Integrated Home Care Services CEO Sees Big Upside In Being Home-Based Care’s One-Stop Shop

Success for Integrated Home Care Services (IHCS) will ultimately come down to choices.

Choices, CEO Chris Bradbury said, that are well thought out and driven by data. And choices that are strategically sound.

Take, for instance, the three areas IHCS is involved in: home health, home infusion and durable medical equipment.


“We chose those for a reason,” Bradbury told Home Health Care News “The reason is many of the patients coming out of the hospital or from a facility use all three, or use two. Not all, but I was with one of our largest clients recently, and we found that one-third of their home health users also use DME. Two-thirds of their DME users also use home health.”

IHCS is a driver of value-based care, through durable medical equipment, home health care and home infusion management. The company serves managed care plans and its members. Its model streamlines hospital discharges and care coordination.

When patients are discharged from the hospital, the coordination aspect post-facility can be daunting and confusing.


IHCS is trying to simplify that process while also providing quality and efficient care in a timely manner.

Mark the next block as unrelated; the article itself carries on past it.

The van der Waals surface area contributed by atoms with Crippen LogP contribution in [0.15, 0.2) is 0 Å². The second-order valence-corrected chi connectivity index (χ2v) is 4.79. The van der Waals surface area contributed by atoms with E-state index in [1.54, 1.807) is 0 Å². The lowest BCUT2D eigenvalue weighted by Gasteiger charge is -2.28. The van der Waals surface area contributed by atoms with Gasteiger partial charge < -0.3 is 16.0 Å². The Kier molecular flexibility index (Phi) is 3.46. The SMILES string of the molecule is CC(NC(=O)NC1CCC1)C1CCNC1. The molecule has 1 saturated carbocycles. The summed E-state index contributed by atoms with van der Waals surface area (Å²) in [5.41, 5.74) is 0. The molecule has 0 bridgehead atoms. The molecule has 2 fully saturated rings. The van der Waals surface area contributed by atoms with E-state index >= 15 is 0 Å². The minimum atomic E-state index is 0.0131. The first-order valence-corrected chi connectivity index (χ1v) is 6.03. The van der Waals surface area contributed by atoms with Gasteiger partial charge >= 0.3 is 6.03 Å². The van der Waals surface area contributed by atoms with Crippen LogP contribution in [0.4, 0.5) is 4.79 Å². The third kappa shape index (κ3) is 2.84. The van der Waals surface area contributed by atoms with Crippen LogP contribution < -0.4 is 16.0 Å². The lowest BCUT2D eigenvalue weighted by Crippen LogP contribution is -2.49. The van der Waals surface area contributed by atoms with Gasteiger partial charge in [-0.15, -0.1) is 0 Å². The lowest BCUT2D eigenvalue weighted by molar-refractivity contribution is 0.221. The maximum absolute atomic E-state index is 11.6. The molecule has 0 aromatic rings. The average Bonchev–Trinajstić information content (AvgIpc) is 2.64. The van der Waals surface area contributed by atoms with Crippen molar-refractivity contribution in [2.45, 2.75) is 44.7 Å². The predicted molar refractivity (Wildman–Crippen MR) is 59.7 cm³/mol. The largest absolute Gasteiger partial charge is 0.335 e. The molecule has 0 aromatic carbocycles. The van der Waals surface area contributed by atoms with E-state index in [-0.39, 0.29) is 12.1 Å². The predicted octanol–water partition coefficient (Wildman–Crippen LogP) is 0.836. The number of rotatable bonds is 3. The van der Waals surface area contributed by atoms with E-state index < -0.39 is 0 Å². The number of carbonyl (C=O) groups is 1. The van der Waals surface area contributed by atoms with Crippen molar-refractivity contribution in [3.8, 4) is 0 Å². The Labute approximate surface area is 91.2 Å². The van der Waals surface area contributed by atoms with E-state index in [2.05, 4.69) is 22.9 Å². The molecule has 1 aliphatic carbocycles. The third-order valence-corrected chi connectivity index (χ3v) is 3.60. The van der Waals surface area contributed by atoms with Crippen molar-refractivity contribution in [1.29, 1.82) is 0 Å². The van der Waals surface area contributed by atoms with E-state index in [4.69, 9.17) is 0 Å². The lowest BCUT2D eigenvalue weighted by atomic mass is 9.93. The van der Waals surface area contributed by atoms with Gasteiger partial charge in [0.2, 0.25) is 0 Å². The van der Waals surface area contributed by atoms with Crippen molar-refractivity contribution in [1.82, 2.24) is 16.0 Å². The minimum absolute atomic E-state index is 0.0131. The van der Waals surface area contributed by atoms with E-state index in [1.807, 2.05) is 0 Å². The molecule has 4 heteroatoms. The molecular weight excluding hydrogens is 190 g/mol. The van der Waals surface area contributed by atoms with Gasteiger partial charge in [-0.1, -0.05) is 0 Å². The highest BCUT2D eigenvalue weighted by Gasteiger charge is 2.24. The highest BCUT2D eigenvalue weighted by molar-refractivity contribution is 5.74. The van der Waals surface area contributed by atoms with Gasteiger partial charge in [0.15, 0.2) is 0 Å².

“It’s rare that we provide only one of those services,” Bradbury said. “I want to only provide those three services, and part of the reason being is that it’s a single point of contact for the hospital, the provider, the patient and their family. They just work with us. We take care of the coordination across all of those service lines, and we’re at risk for that, which makes that transition of care to the home … a lot easier.”

Another big choice IHCS has had to make: investing in data.

Bradbury said companies like IHCS need to make data collection and utilization a priority to ensure their partnerships with health systems continue to evolve.

“We’re constantly asking ourselves how to make the complex things easy to understand,” he said. “We really want to understand — within a health plan — their programs, their services and their analytics groups about what slices of data or insights can add value to their programs. We’re in a unique position to do that — and it’s a choice.”

The home care industry, Bradbury told HHCN, is in “the second or third inning” of utilizing data to its fullest potential. There’s also an opportunity to collect data in places that might be outside of the typical places a caregiver might collect it.

“Every time we’re in the home, it’s an opportunity to observe and ask additional questions that are appropriate for the role that we’re there for, but may not be germane to what [they’ve] been hired to do,” Bradbury said. “But there might be questions we know could be really important for the case manager.”

Or for payer partners, he continued.

Data can also be a way to have real-time monitoring of the patient’s overall satisfaction, which is critical in today’s value-based environment where satisfaction is tied to financial gains or losses.

“It’s filling in blind spots,” Bradbury said. “It’s providing different data insights that really are intended to support the health plan strategy.”

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